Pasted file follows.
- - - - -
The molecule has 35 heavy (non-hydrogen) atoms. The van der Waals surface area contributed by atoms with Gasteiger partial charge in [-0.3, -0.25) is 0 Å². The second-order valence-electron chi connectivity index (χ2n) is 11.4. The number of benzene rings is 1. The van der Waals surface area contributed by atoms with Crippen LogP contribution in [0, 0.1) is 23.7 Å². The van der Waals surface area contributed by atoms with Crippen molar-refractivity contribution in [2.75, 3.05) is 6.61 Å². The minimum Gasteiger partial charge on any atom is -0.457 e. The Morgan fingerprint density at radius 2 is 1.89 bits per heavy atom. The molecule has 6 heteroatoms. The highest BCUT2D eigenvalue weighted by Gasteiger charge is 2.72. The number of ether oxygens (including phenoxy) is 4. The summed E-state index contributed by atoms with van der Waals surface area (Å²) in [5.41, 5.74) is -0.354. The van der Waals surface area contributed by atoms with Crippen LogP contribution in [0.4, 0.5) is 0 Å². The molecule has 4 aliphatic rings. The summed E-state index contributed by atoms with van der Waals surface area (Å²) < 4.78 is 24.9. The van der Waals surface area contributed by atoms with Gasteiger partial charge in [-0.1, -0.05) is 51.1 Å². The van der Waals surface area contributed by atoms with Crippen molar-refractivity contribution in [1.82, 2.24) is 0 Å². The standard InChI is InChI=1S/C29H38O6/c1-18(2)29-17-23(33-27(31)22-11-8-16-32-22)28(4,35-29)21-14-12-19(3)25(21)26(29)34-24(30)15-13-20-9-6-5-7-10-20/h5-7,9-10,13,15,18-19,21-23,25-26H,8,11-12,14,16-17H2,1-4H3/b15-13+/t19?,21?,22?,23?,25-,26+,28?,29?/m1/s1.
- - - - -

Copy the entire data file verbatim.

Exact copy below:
The molecule has 35 heavy (non-hydrogen) atoms. The van der Waals surface area contributed by atoms with Gasteiger partial charge in [-0.3, -0.25) is 0 Å². The second-order valence-electron chi connectivity index (χ2n) is 11.4. The number of benzene rings is 1. The van der Waals surface area contributed by atoms with Crippen LogP contribution in [0, 0.1) is 23.7 Å². The van der Waals surface area contributed by atoms with Crippen molar-refractivity contribution in [2.75, 3.05) is 6.61 Å². The minimum Gasteiger partial charge on any atom is -0.457 e. The Morgan fingerprint density at radius 2 is 1.89 bits per heavy atom. The molecule has 6 heteroatoms. The highest BCUT2D eigenvalue weighted by Gasteiger charge is 2.72. The number of ether oxygens (including phenoxy) is 4. The summed E-state index contributed by atoms with van der Waals surface area (Å²) in [5.41, 5.74) is -0.354. The van der Waals surface area contributed by atoms with Crippen LogP contribution in [0.4, 0.5) is 0 Å². The molecule has 4 aliphatic rings. The summed E-state index contributed by atoms with van der Waals surface area (Å²) < 4.78 is 24.9. The van der Waals surface area contributed by atoms with Gasteiger partial charge in [-0.1, -0.05) is 51.1 Å². The van der Waals surface area contributed by atoms with Crippen molar-refractivity contribution in [1.82, 2.24) is 0 Å². The standard InChI is InChI=1S/C29H38O6/c1-18(2)29-17-23(33-27(31)22-11-8-16-32-22)28(4,35-29)21-14-12-19(3)25(21)26(29)34-24(30)15-13-20-9-6-5-7-10-20/h5-7,9-10,13,15,18-19,21-23,25-26H,8,11-12,14,16-17H2,1-4H3/b15-13+/t19?,21?,22?,23?,25-,26+,28?,29?/m1/s1.